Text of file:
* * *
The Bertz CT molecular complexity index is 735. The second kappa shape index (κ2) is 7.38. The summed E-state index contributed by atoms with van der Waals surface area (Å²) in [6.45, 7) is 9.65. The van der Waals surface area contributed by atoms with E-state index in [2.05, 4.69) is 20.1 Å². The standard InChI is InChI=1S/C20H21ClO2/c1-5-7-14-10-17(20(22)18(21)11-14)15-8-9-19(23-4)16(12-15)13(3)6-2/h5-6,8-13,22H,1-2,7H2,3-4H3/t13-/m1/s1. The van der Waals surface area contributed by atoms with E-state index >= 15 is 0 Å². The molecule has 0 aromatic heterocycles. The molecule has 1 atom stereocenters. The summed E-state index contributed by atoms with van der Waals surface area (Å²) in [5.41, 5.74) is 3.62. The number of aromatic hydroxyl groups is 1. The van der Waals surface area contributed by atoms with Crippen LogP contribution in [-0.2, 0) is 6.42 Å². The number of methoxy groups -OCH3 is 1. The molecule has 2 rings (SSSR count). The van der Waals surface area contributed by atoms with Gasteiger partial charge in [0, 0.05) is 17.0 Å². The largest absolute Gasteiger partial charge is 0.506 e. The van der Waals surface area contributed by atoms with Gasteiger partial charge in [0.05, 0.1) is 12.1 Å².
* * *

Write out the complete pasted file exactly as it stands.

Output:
The Bertz CT molecular complexity index is 735. The second kappa shape index (κ2) is 7.38. The summed E-state index contributed by atoms with van der Waals surface area (Å²) in [6.45, 7) is 9.65. The van der Waals surface area contributed by atoms with E-state index in [2.05, 4.69) is 20.1 Å². The standard InChI is InChI=1S/C20H21ClO2/c1-5-7-14-10-17(20(22)18(21)11-14)15-8-9-19(23-4)16(12-15)13(3)6-2/h5-6,8-13,22H,1-2,7H2,3-4H3/t13-/m1/s1. The van der Waals surface area contributed by atoms with E-state index >= 15 is 0 Å². The molecule has 0 aromatic heterocycles. The molecule has 1 atom stereocenters. The summed E-state index contributed by atoms with van der Waals surface area (Å²) in [5.41, 5.74) is 3.62. The number of aromatic hydroxyl groups is 1. The van der Waals surface area contributed by atoms with Crippen LogP contribution in [-0.2, 0) is 6.42 Å². The number of methoxy groups -OCH3 is 1. The molecule has 2 rings (SSSR count). The van der Waals surface area contributed by atoms with Gasteiger partial charge in [0, 0.05) is 17.0 Å². The largest absolute Gasteiger partial charge is 0.506 e. The van der Waals surface area contributed by atoms with Gasteiger partial charge in [0.05, 0.1) is 12.1 Å².